Endophytes: biocontrol killers?

  • View
    39

  • Download
    0

Embed Size (px)

DESCRIPTION

Endophytes: biocontrol killers?. Sarah Dodd, Daniel Than, Stanley Bellgard and Chris Winks (LCR) Rebecca Ganley (Scion) Trevor James (AgR). Endophytes. All plants are infested with microbes Symptomless Epiphytes/ Endophytes Balanced status of symbiosis = Majority Disease Pathogens - PowerPoint PPT Presentation

Text of Endophytes: biocontrol killers?

  • Endophytes: biocontrol killers?Sarah Dodd, Daniel Than, Stanley Bellgard and Chris Winks (LCR)Rebecca Ganley (Scion)Trevor James (AgR)

  • Endophytes

    All plants are infested with microbes

    SymptomlessEpiphytes/EndophytesBalanced status of symbiosis= MajorityDiseasePathogensUnbalanced status of symbiosis

  • Endophyte/Plant relationshipEndophyte gains shelter and nutrientsPlant cost nutrients and resources(e.g. more susceptible to pests and diseases: BCAs)Plant gains Growth promotion (enhanced nutrient uptake)Increased tolerance to harsh environments (e.g. drought tolerance)Induced Resistance to pests and diseases (BCAs)

  • Endophytes weeds and weed biocontrolHarry Evans (2007) proposed:

    Weediness: Endophytes influence the fitness of a plant and therefore its invasivenessBiocontrol: Endophytes interact with plants and/or biocontrol agents either enhancing or reducing their activity

  • Microbial interactionsPathogensEndophytes/epiphytes

    AntibiosisParasitismCompetitionCell lysis

  • Microbe interactions under the microscope

  • Weed / Endophyte systems under investigation in NZSclerotinia on Californian thistle Phoma on Old Mans BeardWilding GingerPrivetPampas

  • Sclerotinia on Californian thistle- a mycoherbicide

    1. Kills entire plant2. Partially kills plantPlant recovers3. No effect on plant

  • AimTo identify microbes that influence the success/failure of a pathogen biocontrol agent

    To ultimately manipulate interactions to improve consistency of weed biocontrol activity

  • Progress: step 1determine population variationRoots, shoots, flowers & seeds

  • Methods - to identify endophytesCulturing isolate & identify key endophyte fungi

    DGGE - DNA profile comparisons- endophyte fungi and bacteria - DNA sequence to identify bands (microbes)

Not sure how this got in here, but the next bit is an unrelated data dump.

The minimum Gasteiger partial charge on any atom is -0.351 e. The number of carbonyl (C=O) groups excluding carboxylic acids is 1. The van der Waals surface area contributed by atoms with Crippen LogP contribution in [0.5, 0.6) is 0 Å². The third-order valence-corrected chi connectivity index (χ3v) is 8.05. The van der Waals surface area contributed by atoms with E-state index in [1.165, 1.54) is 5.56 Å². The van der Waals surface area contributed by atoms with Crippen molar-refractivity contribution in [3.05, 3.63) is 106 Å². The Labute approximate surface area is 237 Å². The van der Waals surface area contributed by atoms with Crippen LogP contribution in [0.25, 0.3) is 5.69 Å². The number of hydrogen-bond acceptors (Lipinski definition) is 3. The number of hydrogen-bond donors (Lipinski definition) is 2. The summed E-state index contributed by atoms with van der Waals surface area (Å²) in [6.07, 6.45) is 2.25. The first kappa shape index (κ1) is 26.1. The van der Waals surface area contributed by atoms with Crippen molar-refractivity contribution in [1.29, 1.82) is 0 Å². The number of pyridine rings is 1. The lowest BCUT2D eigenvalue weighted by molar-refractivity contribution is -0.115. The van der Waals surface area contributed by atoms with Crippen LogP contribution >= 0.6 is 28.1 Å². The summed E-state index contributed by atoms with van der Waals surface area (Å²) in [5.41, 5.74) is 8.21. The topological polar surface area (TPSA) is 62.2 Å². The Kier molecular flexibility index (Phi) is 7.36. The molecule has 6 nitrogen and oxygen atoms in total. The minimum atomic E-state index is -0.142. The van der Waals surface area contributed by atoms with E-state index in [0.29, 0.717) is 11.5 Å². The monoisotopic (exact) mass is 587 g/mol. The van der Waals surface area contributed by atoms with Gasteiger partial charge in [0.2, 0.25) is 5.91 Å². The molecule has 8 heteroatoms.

• Culturing isolation and identification

  • Molecular -DGGESamples are all assessed and bands(microbes) identifiedVariability between tissues/plants/fields has been assessed

  • Endophytic microbes from thistle (closest GenBank match)CulturingDGGEKnown biologyFungi - AscomycotaAlternaria sp.Aureobasidium pullulansBionectria sp.Botryosphaeria laricinaCladosporium cladosporioidesCladosporium sp.Codinaeopsis sp.Colletotrichum acutatumCryptococcus rajasthanensisCurvularia sp.Cylindrocarpon sp.Davidiella tassianaEpicoccum nigrumEudarluca caricisExophiala sp.Fusarium cortaderiae Fusarium oxysporum Fusarium solani Fusarium sp. 1.Hypocrea/TrichodermaLeptodondium orchidicolaLewia infectoriaNeonectria radicola Nigrospora oryzaePhaeococcomyces chersonesosPhoma exiguaPhoma sp.Phomopsis theicolaPhomopsis sp.Pichia fermentansPlectosphaerella cucumerinaPlectosphaerella sp.Preussia isomeraPreussia sp.Pyrenochaeta terrestrisSclerotinia sp.Stachybotrys echinataStemphylium sp.Verticillium dahliaeXylariaceae sp.L,SSL--L,S-L,S,PSL--L--LRRL,RLL,RLRL--RLL---LL-L--S,RL,S,PLRPS-LSR-RL--RSL,S,R,PL,SR-R----L--RL,R---LRL-L,R,PR-LSL,P-saprobepossible plant pathogen or saprobepossible plant pathogenpossible secondary pathogensaprobesaprobesaprobepossible secondary pathogenyeast-like saprobegrass pathogenpossible plant pathogensaprobesaproberust mycoparasitesaprobepossible plant pathogenpossible plant pathogenpossible plant pathogenpossible plant pathogenPossible mycopathogensaprobesaprobepossible plant pathogensaprobesaprobeplant pathogenpossible secondary pathogen or saprobePossible secondary pathogen or saprobepossible secondary pathogen or saprobeyeastplant pathogenpossible plant pathogencoprophilous saprobecoprophilous saprobeonion path/soil saprobeplant pathogensaprobesaprobeplant pathogensaprobe